June 25, 2010
The Kerfuffle about "The Nines"
New social media tools are great, but they have downsides too.
Yesterday, Skye Jethani wrote a post critical of how Leadership Network was driving publicity for THE NINES conference. The "thumbs up" or "thumbs down" poll raking Christian leaders struck him as distasteful and he asked his friends at Leadership Network to reconsider the site. Dave Travis, managing director of Leadership Network, spoke with Skye and explained their thinking behind the use of the "crowd source" poll. Travis has written a response to the objections on his blog, and we've excerpted a section here. Read Dave Travis' entire post at Learnings @ Leadership Network.
A few weeks ago a new web site technology went live that allows you to post a list to get opinions. Todd Rhodes (Leadership Network's digital guru) decided to try it to stir up some interest in THE NINES.
We seeded the list with 20-25 names and encouraged folks to add to the list.
We did this to get some suggestions on who we might need to invite to speak this year. We knew that via social media connections we would cast a much wider net to see who is suggested.
Now the site (http://twtpick.in/4k) has its limitations. That is how that service works.
It doesn’t allow you to put any explanatory text on the page.
It only allows the “like” or “dislike” which are unfortunate word choices. Our preference would have been different for word choice.
It does allow people to freely add people as suggested speakers though for lots of others to see. And we liked that.
It does mean you have to sign in with your twitter account so we can see who you like. It’s not an anonymous service.
Sometimes there is a good leader who is overexposed. They speak everywhere and they are good at it. There is a place for that and a place at THE NINES for that. I think some hit the “dislike” button because they have heard a person too many times.
There are some leaders who are great writers, but not very good a speaking. We have learned that the hard way.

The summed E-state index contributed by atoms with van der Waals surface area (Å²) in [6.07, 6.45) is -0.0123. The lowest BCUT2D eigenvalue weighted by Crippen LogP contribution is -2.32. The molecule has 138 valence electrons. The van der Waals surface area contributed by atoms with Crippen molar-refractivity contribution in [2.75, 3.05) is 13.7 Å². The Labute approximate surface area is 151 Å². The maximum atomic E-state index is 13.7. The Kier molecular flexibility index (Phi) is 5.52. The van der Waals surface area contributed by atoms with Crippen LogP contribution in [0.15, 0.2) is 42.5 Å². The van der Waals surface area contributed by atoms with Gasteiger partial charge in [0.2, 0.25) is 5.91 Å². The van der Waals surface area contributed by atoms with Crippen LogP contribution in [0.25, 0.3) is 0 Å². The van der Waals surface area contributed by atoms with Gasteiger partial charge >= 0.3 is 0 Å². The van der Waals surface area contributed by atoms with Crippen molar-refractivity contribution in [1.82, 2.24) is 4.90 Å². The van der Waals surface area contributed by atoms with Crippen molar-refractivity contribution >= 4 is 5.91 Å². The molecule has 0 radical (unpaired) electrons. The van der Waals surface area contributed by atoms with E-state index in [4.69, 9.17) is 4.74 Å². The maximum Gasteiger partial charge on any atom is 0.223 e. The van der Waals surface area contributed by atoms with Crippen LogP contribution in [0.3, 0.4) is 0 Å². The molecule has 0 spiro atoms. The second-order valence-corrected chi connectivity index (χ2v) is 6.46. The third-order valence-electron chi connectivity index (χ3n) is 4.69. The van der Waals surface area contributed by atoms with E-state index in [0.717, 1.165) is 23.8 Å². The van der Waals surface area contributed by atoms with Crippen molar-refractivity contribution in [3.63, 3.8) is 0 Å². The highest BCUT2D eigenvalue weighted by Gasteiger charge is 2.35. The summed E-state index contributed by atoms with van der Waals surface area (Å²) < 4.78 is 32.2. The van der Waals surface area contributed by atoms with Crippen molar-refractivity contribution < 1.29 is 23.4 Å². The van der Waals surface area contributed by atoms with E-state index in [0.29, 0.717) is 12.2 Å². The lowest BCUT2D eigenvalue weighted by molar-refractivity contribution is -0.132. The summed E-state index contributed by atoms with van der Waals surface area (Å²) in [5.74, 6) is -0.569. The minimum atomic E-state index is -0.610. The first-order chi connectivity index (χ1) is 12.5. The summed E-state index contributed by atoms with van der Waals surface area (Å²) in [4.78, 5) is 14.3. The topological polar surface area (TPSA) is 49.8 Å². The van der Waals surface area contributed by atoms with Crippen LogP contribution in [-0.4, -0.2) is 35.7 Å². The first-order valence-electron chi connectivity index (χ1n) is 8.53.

Sometimes even a person who is great communicating to a large, live crowd doesn’t do too well with a small web cam speaking as if to one person in a conversational style. We have learned that too. So they may generate some “dislikes”.
The CEO of the twtpick company emailed Todd and asked for suggestions on how to improve his service and we have given him some ideas.
So far over 30,000 people have viewed the site. We are up to about 11,000 comments and over 350 speakers suggested. All of that is way, way more than we ever figured would see the list much less respond. Let’s us know that our event this year could be really BIG.
So in that way it has worked well to suggest some speakers that quite frankly, we would have never considered. (and I told Todd we should be charging the CEO for driving traffic to his site)
It has been funny to us to follow the twitter tags to see how people are reacting to the site.
Some assumed it was a popularity contest to see who would get to speak during this year’s THE NINES. Nope, we already had several lists of people we wanted to invite and will be doing so no matter where they would end up on the list. In fact many of the people on our list to speak aren’t on the big list. And on the page or in our twitters we have never positioned the list that way.